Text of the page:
When we founded One Network over 10 years ago, the cloud was not yet a revolutionary concept. Since then, I’ve seen customers and prospects move from extreme suspicion of cloud computing, to acceptance, to active pursuit. More and more, people are now beginning to grasp the potential benefits of putting their supply chain in cloud, and as a result, software vendors of all types are scrambling to label themselves as being in the cloud.
You should know that the “cloud” label is incredibly broad and loosely defined. Not all cloud SCM solutions are created equally, nor are they architected the same way. Current cloud-based SCM vendors fall into three categories:
1. “The local cloud model”—The vast majority of SCM vendors fall into this category. Occurs where the vendor hosts and runs the SCM solution within the enterprise’s own private network. This is cloud in name only, and suffers from the same fatal flaw as traditionally installed software (e.g. WordPerfect). Namely, these tools simply aren’t designed to manage what happens outside of the four walls of the enterprise and make connecting and coordinating with others a nightmare. And given that much of a supply chain’s value lies outside of the four walls of any given enterprise, this approach will lead to disappointing results.
2. “One-to-many network”—Also called the “hub-and-spoke” model. I can think of only a few companies in this category, and it’s little more advanced than the local cloud model. A one-to-many works by connecting a single company (“hub”) to surrounding companies (“spokes”). The major drawback here is that the connections aren’t reusable! Thus, if a spoke wants to connect to other spokes, a whole new set of connections must be formed, which is unlikely given the amount of effort it takes to form a connection in the first place (integrating systems, establishing new business processes, etc). Individual companies within a real-world supply chain are constantly forming and breaking relationships, and the one-to-many network approach is simply too unwieldy to keep up.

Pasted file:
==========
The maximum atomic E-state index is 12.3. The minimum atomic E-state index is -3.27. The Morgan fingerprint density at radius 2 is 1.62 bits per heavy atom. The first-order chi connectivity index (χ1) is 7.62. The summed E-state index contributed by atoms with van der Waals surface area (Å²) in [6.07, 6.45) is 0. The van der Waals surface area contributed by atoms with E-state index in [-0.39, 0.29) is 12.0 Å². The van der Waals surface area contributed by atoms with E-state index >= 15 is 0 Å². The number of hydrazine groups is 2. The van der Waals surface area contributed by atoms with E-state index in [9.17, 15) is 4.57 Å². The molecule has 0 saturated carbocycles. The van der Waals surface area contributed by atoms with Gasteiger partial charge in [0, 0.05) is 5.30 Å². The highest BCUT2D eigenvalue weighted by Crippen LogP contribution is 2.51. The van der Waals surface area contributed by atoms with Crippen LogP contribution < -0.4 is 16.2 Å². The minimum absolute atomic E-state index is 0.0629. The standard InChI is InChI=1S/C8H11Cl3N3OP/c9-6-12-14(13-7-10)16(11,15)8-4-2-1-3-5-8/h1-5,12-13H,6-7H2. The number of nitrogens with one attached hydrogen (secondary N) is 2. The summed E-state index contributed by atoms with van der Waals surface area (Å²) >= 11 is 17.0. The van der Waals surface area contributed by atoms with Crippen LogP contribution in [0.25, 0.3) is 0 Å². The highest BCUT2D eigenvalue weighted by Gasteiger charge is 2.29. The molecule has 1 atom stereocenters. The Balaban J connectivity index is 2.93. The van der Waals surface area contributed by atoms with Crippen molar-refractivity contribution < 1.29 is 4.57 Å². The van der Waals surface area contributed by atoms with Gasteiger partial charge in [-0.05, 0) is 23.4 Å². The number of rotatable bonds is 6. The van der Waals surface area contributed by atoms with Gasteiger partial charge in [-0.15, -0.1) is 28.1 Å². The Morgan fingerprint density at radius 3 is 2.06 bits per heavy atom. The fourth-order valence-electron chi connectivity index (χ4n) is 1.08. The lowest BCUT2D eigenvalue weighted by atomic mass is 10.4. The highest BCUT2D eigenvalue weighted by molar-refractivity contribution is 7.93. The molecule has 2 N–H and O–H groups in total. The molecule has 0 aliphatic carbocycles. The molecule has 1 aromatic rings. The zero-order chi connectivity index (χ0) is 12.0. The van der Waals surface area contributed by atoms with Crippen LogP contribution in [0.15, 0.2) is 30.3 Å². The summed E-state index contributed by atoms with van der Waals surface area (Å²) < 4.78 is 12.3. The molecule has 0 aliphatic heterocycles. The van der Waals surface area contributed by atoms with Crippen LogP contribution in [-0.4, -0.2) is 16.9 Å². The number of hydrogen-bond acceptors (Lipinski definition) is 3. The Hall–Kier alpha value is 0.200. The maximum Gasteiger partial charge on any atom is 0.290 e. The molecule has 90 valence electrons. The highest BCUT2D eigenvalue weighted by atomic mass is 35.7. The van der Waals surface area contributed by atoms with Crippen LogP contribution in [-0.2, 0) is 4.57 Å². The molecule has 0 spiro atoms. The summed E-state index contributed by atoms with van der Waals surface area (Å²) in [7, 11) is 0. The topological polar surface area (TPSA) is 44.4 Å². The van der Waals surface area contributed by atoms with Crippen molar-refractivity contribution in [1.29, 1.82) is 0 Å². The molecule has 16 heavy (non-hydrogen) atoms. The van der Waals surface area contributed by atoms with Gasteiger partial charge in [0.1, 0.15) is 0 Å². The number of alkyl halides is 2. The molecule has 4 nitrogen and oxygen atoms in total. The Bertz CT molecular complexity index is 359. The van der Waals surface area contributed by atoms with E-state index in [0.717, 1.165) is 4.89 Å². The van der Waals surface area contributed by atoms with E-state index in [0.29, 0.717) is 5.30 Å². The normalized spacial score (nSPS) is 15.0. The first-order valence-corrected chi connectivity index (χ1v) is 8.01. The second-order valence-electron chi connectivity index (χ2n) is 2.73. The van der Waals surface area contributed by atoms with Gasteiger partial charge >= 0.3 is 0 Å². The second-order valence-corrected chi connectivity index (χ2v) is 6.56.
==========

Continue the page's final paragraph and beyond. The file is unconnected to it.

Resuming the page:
3. Many- to-Many Network: Very simple. A company connects once to the network and has the ability to transact, coordinate, and plan with any other company already on the network. The question then becomes whether any two given companies want to transact, and if so, what information they decide to share and what integrated workflows they want to share. This is very similar to happens when you join Linked In; you have hundreds of millions potential “connections”, but first you both need to agree to connect and decide what information you want to share. To my knowledge, One Network is the only company with a full suite of supply chain planning and execution systems that has been architected as a many-to-many network, and the benefits of going this route can be pretty amazing, such as eliminating stock outs completely, responding to supply/demand events in real time, etc.
So which category do you fit into?
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